Now that the dust has settled around the passage of the Equality Act in the congress” target=”_blank”>House of Representatives< identified the bill as a top legislative priority and referred to it as “historic.” He named trans rights “the civil rights issue of our time,” as if there were no reason to perhaps tread a bit more cautiously.

Likewise, the media’s celebratory coverage of the House action ignored very real countervailing interests that would be steamrolled by the act, namely people of faith’s ability to live, work and act publicly in ways consistent with their deepest religious convictions.


It would behoove the president, as his first bold act of presidential leadership, to reconsider his reflexive support for the Equality Act and to put his presidential weight behind changes that would honor both the rights of the LGBTQ community and the genuine faith convictions that are often in tension with those rights.

It is hard to imagine a weightier and more significant policy conflict. The reality is that both religious convictions and sexual identity are spheres of profound importance, whence people derive ultimate meaning for their lives.


LGBTQ persons rightly wish to have their full membership in society codified in antidiscrimination laws, something that is absent in federal civil rights laws and in many states. Similarly those with traditional faith-derived views on sexuality, family and marriage feel compelled by their beliefs to live in obedience to the transcendent.

One cannot overstate how consequential and far-reaching this clash is as a matter of law and policy. It implicates LGBTQ access to health care and workplace and housing protections, as well as the ability of faith-based schools, small businesses and nonprofits to hire folks and institute policies that align with their theological convictions.

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Given the intensity of the political and legal conflict, it is regrettable that it has thus far been waged as a zero-sum game, pitting the competing interests against each other in highly divisive, winner-take-all ways. That polarization is evident in the relevant state laws.

Twenty-two states and the District of Columbia have sexual orientation and gender identity (SOGI) laws that offer additional LGBTQ protections, with nary a nod to the impact on the religious interests at stake. About the same number of states have religious freedom restoration acts (RFRAs) that bolster religious liberty, even in the absence of LGBTQ civil rights protections.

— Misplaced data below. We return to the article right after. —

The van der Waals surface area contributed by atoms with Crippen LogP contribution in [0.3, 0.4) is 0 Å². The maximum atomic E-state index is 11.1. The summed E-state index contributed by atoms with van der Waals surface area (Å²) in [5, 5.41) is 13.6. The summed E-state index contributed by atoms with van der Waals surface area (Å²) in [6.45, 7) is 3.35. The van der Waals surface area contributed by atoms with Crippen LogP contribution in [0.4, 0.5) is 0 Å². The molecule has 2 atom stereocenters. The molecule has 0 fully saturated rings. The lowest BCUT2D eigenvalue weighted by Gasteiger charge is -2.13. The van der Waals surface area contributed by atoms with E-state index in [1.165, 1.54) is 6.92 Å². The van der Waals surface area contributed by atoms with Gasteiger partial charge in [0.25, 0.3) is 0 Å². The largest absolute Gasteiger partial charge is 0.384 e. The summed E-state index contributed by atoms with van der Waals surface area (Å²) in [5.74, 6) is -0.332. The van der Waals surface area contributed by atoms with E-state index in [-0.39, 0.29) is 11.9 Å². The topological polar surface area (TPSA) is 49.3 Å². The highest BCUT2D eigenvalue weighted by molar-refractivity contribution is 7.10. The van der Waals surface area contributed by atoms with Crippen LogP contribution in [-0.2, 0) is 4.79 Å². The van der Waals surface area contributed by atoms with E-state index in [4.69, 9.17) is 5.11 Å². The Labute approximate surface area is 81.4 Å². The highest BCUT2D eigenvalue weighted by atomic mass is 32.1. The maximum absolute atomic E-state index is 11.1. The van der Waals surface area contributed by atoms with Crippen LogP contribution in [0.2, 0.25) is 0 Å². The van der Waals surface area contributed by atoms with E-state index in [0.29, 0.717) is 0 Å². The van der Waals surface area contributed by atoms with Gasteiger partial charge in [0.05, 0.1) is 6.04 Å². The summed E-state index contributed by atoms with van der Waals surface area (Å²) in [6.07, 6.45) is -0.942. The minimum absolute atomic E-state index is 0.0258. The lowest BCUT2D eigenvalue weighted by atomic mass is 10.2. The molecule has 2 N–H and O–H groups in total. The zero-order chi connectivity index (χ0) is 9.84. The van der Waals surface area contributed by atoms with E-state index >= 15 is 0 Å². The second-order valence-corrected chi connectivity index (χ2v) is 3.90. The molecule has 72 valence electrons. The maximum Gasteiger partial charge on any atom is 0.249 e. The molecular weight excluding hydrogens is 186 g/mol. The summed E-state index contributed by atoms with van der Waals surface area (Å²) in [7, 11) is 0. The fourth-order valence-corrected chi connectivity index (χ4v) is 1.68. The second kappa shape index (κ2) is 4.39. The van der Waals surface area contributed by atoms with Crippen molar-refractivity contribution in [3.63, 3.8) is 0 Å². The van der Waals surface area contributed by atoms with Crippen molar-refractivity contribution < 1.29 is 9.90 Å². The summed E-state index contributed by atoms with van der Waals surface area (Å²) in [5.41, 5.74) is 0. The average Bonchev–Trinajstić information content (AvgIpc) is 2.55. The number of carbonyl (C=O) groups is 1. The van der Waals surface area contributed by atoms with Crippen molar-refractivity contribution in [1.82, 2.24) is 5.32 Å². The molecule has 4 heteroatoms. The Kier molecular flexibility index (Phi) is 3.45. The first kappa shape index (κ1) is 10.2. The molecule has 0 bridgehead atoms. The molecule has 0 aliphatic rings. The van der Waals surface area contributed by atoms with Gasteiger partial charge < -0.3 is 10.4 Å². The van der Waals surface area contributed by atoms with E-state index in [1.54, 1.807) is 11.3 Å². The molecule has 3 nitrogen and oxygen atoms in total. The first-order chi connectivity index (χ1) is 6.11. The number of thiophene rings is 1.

The Equality Act only doubles down on this zero-sum politics. While it takes the long overdue step of adding sexual orientation and gender identity to federal civil rights laws, it makes no effort to acknowledge the interests on the other side and is an aggressive attempt to crush faith convictions as an authentic source of behavior in public life.

First, it broadens the definition of covered “public accommodations” far beyond the conventional meaning of the term, so dramatically that religious schools and faith-based nonprofits will likely fall within its ambit.

Biden’s approach ought to be dictated by a pragmatic sense of what is achievable.

Second, it provides no exemptions whatsoever for religiously motivated behavior, in stark contrast to virtually all existing nondiscrimination statutes at the federal level.

Finally, it explicitly nullifies the federal Religious Freedom Restoration Act as a tool for judicially balancing religious rights with the compelling governmental interest in nondiscrimination.

While the pressure to rubber stamp the current version of the Equality Act is sure to be intense, compelling reasons exist for Biden to exert his presidential authority by coupling broad LGBTQ nondiscrimination protections with carefully defined carve outs for religious charities, parochial schools and smaller faith-based businesses.

First, it is good politics. Most Americans are remarkably fair-minded. Surveys leave no doubt about the broad support for workplace and housing protections for LGBTQ people.